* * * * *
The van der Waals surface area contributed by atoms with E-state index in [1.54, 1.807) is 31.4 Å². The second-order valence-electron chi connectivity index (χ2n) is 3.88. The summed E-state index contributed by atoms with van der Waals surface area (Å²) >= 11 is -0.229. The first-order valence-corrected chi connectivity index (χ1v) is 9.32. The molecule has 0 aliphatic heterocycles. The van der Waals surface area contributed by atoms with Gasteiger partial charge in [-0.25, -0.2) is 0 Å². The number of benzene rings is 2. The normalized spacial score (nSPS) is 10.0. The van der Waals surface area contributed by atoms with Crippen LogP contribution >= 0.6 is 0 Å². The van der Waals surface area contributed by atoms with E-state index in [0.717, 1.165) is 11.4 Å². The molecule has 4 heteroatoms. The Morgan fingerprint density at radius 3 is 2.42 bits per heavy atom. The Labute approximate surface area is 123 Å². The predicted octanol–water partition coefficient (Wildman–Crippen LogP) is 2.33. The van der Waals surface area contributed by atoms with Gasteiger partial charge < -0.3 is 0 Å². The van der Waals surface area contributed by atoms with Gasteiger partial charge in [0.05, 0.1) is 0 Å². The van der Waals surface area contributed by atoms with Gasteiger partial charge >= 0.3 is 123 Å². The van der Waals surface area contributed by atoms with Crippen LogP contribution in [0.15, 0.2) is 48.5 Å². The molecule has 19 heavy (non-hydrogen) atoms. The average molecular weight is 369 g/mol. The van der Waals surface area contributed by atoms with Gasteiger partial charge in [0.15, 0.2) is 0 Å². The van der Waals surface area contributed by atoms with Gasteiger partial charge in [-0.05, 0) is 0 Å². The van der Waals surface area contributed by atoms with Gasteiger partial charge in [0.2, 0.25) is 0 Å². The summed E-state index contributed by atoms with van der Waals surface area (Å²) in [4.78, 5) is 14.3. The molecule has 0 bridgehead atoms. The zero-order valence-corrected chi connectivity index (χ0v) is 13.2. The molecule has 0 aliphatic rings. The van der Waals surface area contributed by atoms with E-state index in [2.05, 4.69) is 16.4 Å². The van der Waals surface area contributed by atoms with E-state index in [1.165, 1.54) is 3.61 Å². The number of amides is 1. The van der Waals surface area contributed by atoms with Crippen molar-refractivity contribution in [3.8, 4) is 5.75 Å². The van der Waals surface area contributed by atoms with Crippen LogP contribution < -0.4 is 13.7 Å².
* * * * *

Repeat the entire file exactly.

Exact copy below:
The van der Waals surface area contributed by atoms with E-state index in [1.54, 1.807) is 31.4 Å². The second-order valence-electron chi connectivity index (χ2n) is 3.88. The summed E-state index contributed by atoms with van der Waals surface area (Å²) >= 11 is -0.229. The first-order valence-corrected chi connectivity index (χ1v) is 9.32. The molecule has 0 aliphatic heterocycles. The van der Waals surface area contributed by atoms with Gasteiger partial charge in [-0.25, -0.2) is 0 Å². The number of benzene rings is 2. The normalized spacial score (nSPS) is 10.0. The van der Waals surface area contributed by atoms with Crippen LogP contribution >= 0.6 is 0 Å². The van der Waals surface area contributed by atoms with E-state index in [0.717, 1.165) is 11.4 Å². The molecule has 4 heteroatoms. The Morgan fingerprint density at radius 3 is 2.42 bits per heavy atom. The Labute approximate surface area is 123 Å². The predicted octanol–water partition coefficient (Wildman–Crippen LogP) is 2.33. The van der Waals surface area contributed by atoms with Gasteiger partial charge < -0.3 is 0 Å². The van der Waals surface area contributed by atoms with Gasteiger partial charge in [0.05, 0.1) is 0 Å². The van der Waals surface area contributed by atoms with Gasteiger partial charge >= 0.3 is 123 Å². The van der Waals surface area contributed by atoms with Crippen LogP contribution in [0.15, 0.2) is 48.5 Å². The molecule has 19 heavy (non-hydrogen) atoms. The average molecular weight is 369 g/mol. The van der Waals surface area contributed by atoms with Gasteiger partial charge in [0.15, 0.2) is 0 Å². The van der Waals surface area contributed by atoms with Gasteiger partial charge in [-0.05, 0) is 0 Å². The van der Waals surface area contributed by atoms with Gasteiger partial charge in [0.2, 0.25) is 0 Å². The summed E-state index contributed by atoms with van der Waals surface area (Å²) in [4.78, 5) is 14.3. The molecule has 0 bridgehead atoms. The zero-order valence-corrected chi connectivity index (χ0v) is 13.2. The molecule has 0 aliphatic rings. The van der Waals surface area contributed by atoms with E-state index in [2.05, 4.69) is 16.4 Å². The van der Waals surface area contributed by atoms with E-state index in [1.165, 1.54) is 3.61 Å². The number of amides is 1. The van der Waals surface area contributed by atoms with Crippen molar-refractivity contribution in [3.8, 4) is 5.75 Å². The van der Waals surface area contributed by atoms with Crippen LogP contribution < -0.4 is 13.7 Å².